[3] Michael J. Wilkins, Following the Master: A Biblical Theology of Discipleship (Grand Rapids: Zondervan, 1992), 133.

[4] Michael J. Wilkins, An Outline Study Guide to “Following the Master: A Biblical Theology of Discipleship,” 69. 

*Article above adapted from http://www.thetwocities.com/practical-theology/discipleship-2/discipleship-principles/ Posted by Jeannette Hagen – February 25, 2013

About the Author:

Jeanette Hagan is currently a PhD candidate in New Testament at the University of Durham.  Studying under John M.G. Barclay, she is writing her thesis on the relationship between Paul’s doctrine of justification by faith and the continuing participation a believer experiences in the death, resurrection and life of Christ.  Previously, she studied English literature for her B.A. at Biola University while being in the first graduating class of the Torrey Honors Institute. In 2011 she completed her M.A. in New Testament at Talbot School of Theology. Her passion is training and equipping disciples to follow the Lord wholeheartedly.   She has served in a variety of ministry capacities.  Highlights include: organizing summer camps and humanitarian efforts for orphans in Ukraine and Russia, traveling 5 continents sharing the Gospel, helping to facilitate for theological and practical ministry training for believers around the world, and serving in a church plant in Whittier, CA.  In her free time she enjoys reading, being outdoors in a variety of recreational capacities, playing piano, and mostly just spending quality time with family and friends.

Dr. Aubrey Malphurs on The Meaning of Going and Making Disciples


Perhaps the most important questions that a church and its leadership can ask are: What does God want us to do? What is our mandate or mission? What are our marching orders? The answer to all three questions isn’t hard to find. More than two thousand years ago, the Savior predetermined the church’s mission-it’s the Great Commission, as found in such texts as Mark 16:15; Luke 24:46-49; John 20:21; and Matthew 28:19-20, where he says, “Make disciples.” This commission raises several important questions, such as what is a disciple and what does it mean to make disciples?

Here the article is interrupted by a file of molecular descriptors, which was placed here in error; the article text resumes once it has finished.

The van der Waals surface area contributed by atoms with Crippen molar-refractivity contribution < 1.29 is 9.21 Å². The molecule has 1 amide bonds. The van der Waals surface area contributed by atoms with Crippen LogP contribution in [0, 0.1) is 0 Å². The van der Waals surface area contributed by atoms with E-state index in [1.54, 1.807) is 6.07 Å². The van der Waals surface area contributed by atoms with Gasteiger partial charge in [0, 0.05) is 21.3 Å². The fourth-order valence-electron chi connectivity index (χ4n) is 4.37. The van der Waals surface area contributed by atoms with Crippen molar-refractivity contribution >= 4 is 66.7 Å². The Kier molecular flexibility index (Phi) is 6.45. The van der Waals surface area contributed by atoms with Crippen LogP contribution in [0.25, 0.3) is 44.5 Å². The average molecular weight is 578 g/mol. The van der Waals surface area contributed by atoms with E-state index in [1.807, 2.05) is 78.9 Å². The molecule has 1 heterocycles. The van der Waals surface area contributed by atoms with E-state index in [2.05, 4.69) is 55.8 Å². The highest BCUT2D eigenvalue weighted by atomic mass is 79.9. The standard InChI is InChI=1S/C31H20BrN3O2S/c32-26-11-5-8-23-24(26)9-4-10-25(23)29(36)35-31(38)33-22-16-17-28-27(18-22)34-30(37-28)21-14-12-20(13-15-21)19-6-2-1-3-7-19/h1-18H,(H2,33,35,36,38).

If you asked ten different people in the church (including the pastoral staff) what a disciple is, you might get ten different answers. The same is true at a seminary. If the church is not clear on what Jesus meant, then it will be difficult for it to comply with his expressed will. For the church to understand what the Savior meant in Matthew 28:19-20, we must examine the main verb and its object “make disciples” and then the two participles that follow- “baptizing” and “teaching.” What does all this mean?

 “Make Disciples”

First, let’s examine the main verb and its object: “make disciples.” A common view is that a disciple is a committed believer. Thus a disciple is a believer, but a believer isn’t necessarily a disciple. However, that’s not how the New Testament uses this term. I contend that the normative use of the term disciple is of one who is a convert to or a believer in Jesus Christ (though there are some obvious exceptions – Some exceptions are the disciples of Moses [John 9:28], the disciples of the Pharisees [Matt. 22:16; Mark 2:18], the disciples of John [Mark 2:18; John 1:35], and the disciples of Jesus who left him [John 6:60-66]). Thus the Bible teaches that a disciple isn’t necessarily a Christian who has made a deeper commitment to the Savior but simply a Christian. Committed Christians are committed disciples. Uncommitted Christians are uncommitted disciples. This is clearly how Luke uses the term disciple in the book of Acts and his Gospel. It is evident in passages such as the following: Acts 6:1-2, 7; 9:1, 26; 11:26; 14:21-22; 15:10; 18:23; 19:9. For example, Acts 6:7 tells us that God’s Word kept spreading and the number of disciples continued to increase greatly in Jerusalem. Luke isn’t telling us that the number of deeply committed believers was significantly increasing. He’s telling his readers that the church was making numerous converts to the faith. In Acts 9:1 Luke writes that Saul (Paul) was “breathing out murderous threats against the Lord’s disciples.” It’s most doubtful that Saul was threatening only the mature believers. He was persecuting as many believers as he could locate. A great example is Acts 14:21 where Luke says they “won a large number of disciples” in connection with evangelism. Here they preached the gospel and won or made a large number of disciples or converts, not mature or even growing Christians. (Note that the words “won a large number of disciples” is the one Greek word mathateusantes, the same word as in Matthew 28:19!) Disciples, then, were synonymous with believers. Virtually all scholars acknowledge this to be the case in Acts.